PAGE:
Category Archives: Surveillance state

The New Authoritarianism

In recent decades, new forms of dictatorship based on manipulating information rather than on mass violence, have emerged. This column explores the trade-offs and techniques of the modern dictator. Such dictators can survive using little violence in the face of moderate economic underperformance. Economic downturns often prompt an increase in censorship and propaganda. Though new information-based dictatorships are better adapted to a modernised society, modernisation and access to information, as well as economic contractions could undermine them.

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Tom Engelhardt: The New American Order: 1% Elections, The Privatization of the State, a Fourth Branch of Government, and the Demobilization of “We the People”

Based on developments in our post-9/11 world, we could be watching the birth of a new American political system and way of governing for which, as yet, we have no name.

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Tom Engelhardt: In Whose America? Machine Guns, MRAPs, Surveillance, Drones, Permanent War, and a Permanent Election Campaign

The occasion for such reflections: machine guns in my hometown. To be specific, several weeks ago, New York Police Commissioner William J. Bratton announced the formation of a new 350-officer Special Response Group (SRG). Keep in mind that New York City already has a police force of more than 34,000 — bigger, that is, than the active militaries of Austria, Bulgaria, Chad, the Czech Republic, Hungary, Kenya, Laos, Switzerland, or Zimbabwe — as well as its own “navy,” including six submersible drones.  Just another drop in an ocean of blue, the SRG will nonetheless be a squad for our times, trained in what Bratton referred to as “advanced disorder control and counterterror.”  It will also, he announced, be equipped with “extra heavy protective gear, with the long rifles and machine guns — unfortunately sometimes necessary in these instances.” And here’s where he created a little controversy in my hometown.  The squad would, Bratton added, be “designed for dealing with events like our recent protests or incidents like Mumbai or what just happened in Paris.”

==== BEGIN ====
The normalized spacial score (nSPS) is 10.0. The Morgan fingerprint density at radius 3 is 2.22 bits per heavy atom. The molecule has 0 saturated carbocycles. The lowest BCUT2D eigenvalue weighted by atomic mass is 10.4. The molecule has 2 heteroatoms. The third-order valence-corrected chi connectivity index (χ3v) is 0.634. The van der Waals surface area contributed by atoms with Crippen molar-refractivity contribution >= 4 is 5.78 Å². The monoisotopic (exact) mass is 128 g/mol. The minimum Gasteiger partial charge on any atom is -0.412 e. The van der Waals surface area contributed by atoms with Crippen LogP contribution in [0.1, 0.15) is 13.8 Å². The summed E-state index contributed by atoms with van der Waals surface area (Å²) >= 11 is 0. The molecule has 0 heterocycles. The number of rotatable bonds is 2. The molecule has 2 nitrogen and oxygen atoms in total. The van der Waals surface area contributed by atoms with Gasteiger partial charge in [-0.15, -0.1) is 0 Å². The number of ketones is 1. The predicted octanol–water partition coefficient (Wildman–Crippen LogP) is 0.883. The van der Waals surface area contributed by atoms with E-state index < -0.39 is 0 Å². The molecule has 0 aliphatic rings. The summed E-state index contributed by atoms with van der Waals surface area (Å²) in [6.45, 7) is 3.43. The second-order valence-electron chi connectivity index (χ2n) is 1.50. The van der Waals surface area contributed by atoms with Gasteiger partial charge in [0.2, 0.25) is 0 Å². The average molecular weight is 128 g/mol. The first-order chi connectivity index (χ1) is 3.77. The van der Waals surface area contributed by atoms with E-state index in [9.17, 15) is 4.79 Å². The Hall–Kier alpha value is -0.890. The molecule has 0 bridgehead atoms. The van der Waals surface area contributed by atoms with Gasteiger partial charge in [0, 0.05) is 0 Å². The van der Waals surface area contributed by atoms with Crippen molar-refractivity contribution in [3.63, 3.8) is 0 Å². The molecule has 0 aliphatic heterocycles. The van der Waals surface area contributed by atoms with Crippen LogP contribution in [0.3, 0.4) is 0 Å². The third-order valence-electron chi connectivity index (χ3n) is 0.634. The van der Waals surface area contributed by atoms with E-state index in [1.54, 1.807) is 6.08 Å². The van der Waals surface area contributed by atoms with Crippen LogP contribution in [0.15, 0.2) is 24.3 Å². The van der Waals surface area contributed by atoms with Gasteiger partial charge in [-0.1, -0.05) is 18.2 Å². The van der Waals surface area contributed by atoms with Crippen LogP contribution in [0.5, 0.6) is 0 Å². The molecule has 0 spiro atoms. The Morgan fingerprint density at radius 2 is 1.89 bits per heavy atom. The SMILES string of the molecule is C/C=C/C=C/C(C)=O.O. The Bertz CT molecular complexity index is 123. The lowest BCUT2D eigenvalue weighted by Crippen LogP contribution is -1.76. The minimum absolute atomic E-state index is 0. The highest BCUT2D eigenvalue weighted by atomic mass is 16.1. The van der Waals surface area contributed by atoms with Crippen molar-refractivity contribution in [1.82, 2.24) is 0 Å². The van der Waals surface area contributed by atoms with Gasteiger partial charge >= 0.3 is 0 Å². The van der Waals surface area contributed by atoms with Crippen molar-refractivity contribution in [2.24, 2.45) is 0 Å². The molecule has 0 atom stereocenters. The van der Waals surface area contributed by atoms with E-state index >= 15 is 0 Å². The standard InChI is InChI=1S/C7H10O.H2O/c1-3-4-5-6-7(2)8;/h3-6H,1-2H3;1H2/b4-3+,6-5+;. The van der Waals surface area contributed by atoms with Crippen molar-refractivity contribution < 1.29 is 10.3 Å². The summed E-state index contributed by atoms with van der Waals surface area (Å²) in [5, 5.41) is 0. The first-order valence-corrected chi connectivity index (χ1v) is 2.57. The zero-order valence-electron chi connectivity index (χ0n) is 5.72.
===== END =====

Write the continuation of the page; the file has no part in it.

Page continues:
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Snowstorm Post Mortem: How Safety and Administrative Convenience Trumped Needs of the Working Class

When it became clear that the supposedly epic blizzard of earlier this week was overhyped, at least as far as New York City was concerned, we wondered about the thinking process that led to the only shutdown of the entire public transportation system for a snowstorm.

We raised doubts about this measure, on a philosophical as well as a practical level. As we noted,

I’m bothered by the continued creep of safety concerns being used to restrict individual movements. Maybe I’m a dinosaur, but citizens used to be deemed competent to make prudent choices.

But the real, largely untold story of the transit shutdown and travel restrictions was the impact on people who were working what amounted to second and third shift, meaning not white collar professionals but service workers and their managers, most of all those with long commutes, as well as staff (nurses, orderlies, cooks, cleaners) in New York’s many hospitals.

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The Police Union’s Irresponsible Reaction To Shooting Of Two NYPD Officers

Yves here. I left NYC the day that Ismaaiyl Brinsley killed two New York City policemen after shooting his former girlfriend in Baltimore. On the plane, three students (two in grad school, one in college) who didn’t previously know each other and were going home to Birmingham were discussing the event. All were concerned that this would put a chill on the protests against police brutality. And in case you wondered, yes, all were white.

The police are using this tragedy for selfish and anti-democratic ends. And what is troubling is that Mayor De Blasio hasn’t put them in their place. Corey Robin explains what that really signifies:

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